The Baby Dolls was a brazen showcase of self-expression that was unexpected of women in the era, particularly from sex workers, a group that was already considered a misfit.

How a group of black sex workers changed Mardi Gras celebration in New Orleans in 1912

They would dress up in bloomers, bonnets and stockings and if anyone touched their stockings they would hurt the person as they carried walking sticks for self-defense and for dance.

In an era when women were still perceived as fragile and not expected to be outdoors, it was important that they carried a weapon for defense when they felt unsafe.

There were other aesthetics used by these black women to deride their white counterpart. They wore blonde curls, white face powder and wigs to poke fun at them.

Professor Kim Vaz also added that it was a way of telling men that even though women were dependent, they were still desirable. So beyond aesthetics and derision, it was a statement for the men who desired virgins who could not question their sexual abilities. The Baby Dolls were saying they could be virgins too if the men wanted.

They mimicked certain male behaviours like smoking cigars and throwing money at the men. The idea of throwing money signified independence. This act of displaying wealth has become a central activity among Social Aid and Pleasure groups in New Orleans.

“The early Baby Dolls were very streetwise women who displayed the money they made as a statement of their independence. The idea of making money and showing money is still such a theme among Social Aid and Pleasure groups in New Orleans. There’s a Social Aid and Pleasure Club called the Money Wasters. You hear people calling themselves the Diamond Divas. Having so much money that you can just throw it away means you live the good life. This idea is still something that’s very close to the heart of working-class people. The emphasis is on personhood”, Professor Kim Vaz said in an interview with Pelican Bomb.

It was an avenue for them to have fun. ‘It kept them from crying’, Kim said to NPR. Racial segregation was rife at the time. Black people were discriminated against in a myriad social, economic and political engagements. They were discriminated against in terms of housing, job etc.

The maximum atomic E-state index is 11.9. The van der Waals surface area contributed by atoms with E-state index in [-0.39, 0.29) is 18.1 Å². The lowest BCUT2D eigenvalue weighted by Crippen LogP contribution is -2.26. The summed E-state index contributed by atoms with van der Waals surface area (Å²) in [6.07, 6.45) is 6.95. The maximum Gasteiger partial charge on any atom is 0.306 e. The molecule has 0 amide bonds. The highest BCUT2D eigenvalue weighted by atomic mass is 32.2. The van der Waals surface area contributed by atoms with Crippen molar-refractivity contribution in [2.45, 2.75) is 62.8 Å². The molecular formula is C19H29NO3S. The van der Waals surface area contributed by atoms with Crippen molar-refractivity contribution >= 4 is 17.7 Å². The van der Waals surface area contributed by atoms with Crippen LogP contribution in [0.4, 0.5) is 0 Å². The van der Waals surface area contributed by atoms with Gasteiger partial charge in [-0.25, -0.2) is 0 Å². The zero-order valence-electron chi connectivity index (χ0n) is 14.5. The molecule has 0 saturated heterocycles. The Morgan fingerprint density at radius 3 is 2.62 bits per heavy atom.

Being a woman earned an additional disadvantage of being disenfranchised. It was a lot to take in so the women found a venture where they could also make a statement of independence and have fun while doing so. They even created their own dance, ‘walking raddy’ which permeated other neighbourhoods that adopted the baby doll tradition.

How a group of black sex workers changed Mardi Gras celebration in New Orleans in 1912
Photo: They Call Me Baby Doll

The desegregation laws passed in the 1950s would afford black people in New Orleans an opportunity to do more during Mardi Gras. A bigger slot for participation meant that new activities could be introduced. Gradually, the tradition faded.

But it was resurrected by Miriam Batiste and Antoinette K-Doe. Antoinette revived the tradition at her ‘Mother In-law Lounge’ in New Orleans and Miriam Batiste, who recalled her mother owning the Baby Doll costumes, revived the tradition with her siblings as they dressed and marched for the occasion in the 1970s.

The Baby Doll tradition remains an important part of Mardi Gras in New Orleans.

Last Edited by:Victor Ativie Updated: May 22, 2020


Must Read

Connect with us

Join our Mailing List to Receive Updates